February 08, 2007

Roggio on helicopters: wrong

I can say one thing right away about Bill Roggio on the cause of an uptick in recent helicopter casualties: they're not going to be due to SA-7 missiles, as his intelligence sources are telling him. Way too old and primitive for this kind of kill rate: you'd have to fire a barrage each time, and the only reason there can be any doubt to the cause at this point is that these seem to be one- or at most two-shot kills.

Russian-manufactured shoulder-launched missiles basically fall into two very different families, the Strela (aka SA-7, SA-14 and the Chinese HN-5), and the Igla (aka SA-16, SA-18, and the Chinese QW-1 and 2). The Igla, which first entered Soviet service in 1981, is a Stinger-equivalent, modern missile, quite deadly against helicopters and other slow low-flying aircraft. The Strela, even in its last incarnations, was still essentially a Vietnam-era piece of junk.

If there's an uptick in helicopter kills now, it certainly could be an indication the more modern Iglas are beginning to make their way into Iraqi insurgent hands in sufficient numbers. Igla missiles, and their licensed and unlicensed copies, are produced in Pakistan, Iran, and China, as well as Russia.

Posted by BruceR at 02:33 PM

Goo bombers update, #2

Dick Destiny has more pictures from the trial proceedings for the hapless British goo bombers.

Posted by BruceR at 01:50 PM

Damned if you do...

"It is inexcusable that they [the military] have not investigated. This is not right."
--Afghan detainees' rights advocate and law professor Amir Attaran, Feb. 7, on allegations that an Afghan detained at an apparent bomb-making facility received superficial injuries while resisting attempts to take him into custody.

"In light of what happened a decade ago in Somalia, I very much doubt that [the military] should investigate internally."
--Attaran again, Feb. 8, upon hearing that the military had immediately launched separate criminal and administrative inquiries into his allegations.

Read Damian Brooks at the Torch for more.

The real question here is whether the independent Military Police Complaints Commission, established after the 1992 Somalia affair, should hold only its second-ever public inquiry into the new Attaran allegations, in addition to the two internal inquiries now ongoing. It certainly seems like it will be bureaucratically difficult for the MPCC to resist the kind of pressure it's under on this from Attaran and the Globe and Mail: to say no now would seem to be dooming itself to irrelevancy as a government watchdog agency. But Brooks' suggestion that this is a kind of forum-shopping by Attaran, who appears to be seeking a public venue for himself where he could gain standing to argue in relation to the larger issue of whether Canada should be handing over all its detainees to local Afghan authorities, does seem justified.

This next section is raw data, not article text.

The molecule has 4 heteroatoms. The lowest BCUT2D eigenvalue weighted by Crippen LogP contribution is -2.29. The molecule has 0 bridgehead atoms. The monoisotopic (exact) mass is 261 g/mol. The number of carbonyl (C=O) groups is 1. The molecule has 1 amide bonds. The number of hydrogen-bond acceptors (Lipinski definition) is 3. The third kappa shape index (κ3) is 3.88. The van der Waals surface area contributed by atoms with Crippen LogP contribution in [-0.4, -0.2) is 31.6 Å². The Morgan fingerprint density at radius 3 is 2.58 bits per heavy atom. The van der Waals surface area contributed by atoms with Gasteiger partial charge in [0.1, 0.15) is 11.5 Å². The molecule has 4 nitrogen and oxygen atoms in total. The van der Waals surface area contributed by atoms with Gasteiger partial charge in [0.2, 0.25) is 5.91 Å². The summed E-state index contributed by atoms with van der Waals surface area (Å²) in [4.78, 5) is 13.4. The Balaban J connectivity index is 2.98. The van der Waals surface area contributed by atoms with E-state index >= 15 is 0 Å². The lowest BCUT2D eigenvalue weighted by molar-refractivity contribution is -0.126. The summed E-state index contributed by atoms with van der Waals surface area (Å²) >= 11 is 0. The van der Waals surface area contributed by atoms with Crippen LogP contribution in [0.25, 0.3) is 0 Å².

I've got a couple other questions myself about today's article, the third top-of-front-page screamer in the Globe in as many days on the Attaran allegations. I don't see how the Globe can characterize Attaran as a "whistle-blower;" isn't that term normally reserved for people inside the organization they are criticizing? He's more accurately an advocate for Afghan detainees, Taliban or otherwise.

Also, this, from Attaran: I have an obligation as a citizen, he said. I also have a super-added obligation as a lawyer to be vigilant of possible illegality; lawyers are officers of the court. And I have a further obligation as a professor, when it comes to sharing my research and educating policy makers and the public; research and education is what professors do.

Why then hasn't Attaran posted these documents he's received through his Access to Information requests, upon which the allegations are based, publicly, so others could review the conclusions he's been drawing? He's succeeded in making them public now, after all. It seems that would be the appropriate scholarly (and lawyerly) thing for him to do.

UPDATE: Finally, I'm surprised by Attaran's and the Globe's use of the word "intimidation" here. My understanding is that that word is normally reserved, at least in a legal sense, for acts of criminal threatening. For a lawyer to use it in this context is to suggest he felt the military officer in question was attempting to induce in him a fear of potential acts of physical violence by military members, or at least acts intended to damage him financially or reputationally. I don't see how one obtains that from either party's description of the conversation in question. It should be possible in to cast aspersions on someone's motives without being accused of threatening them. (Otherwise, journalists and bloggers would all be in big trouble.)

Posted by BruceR at 01:32 PM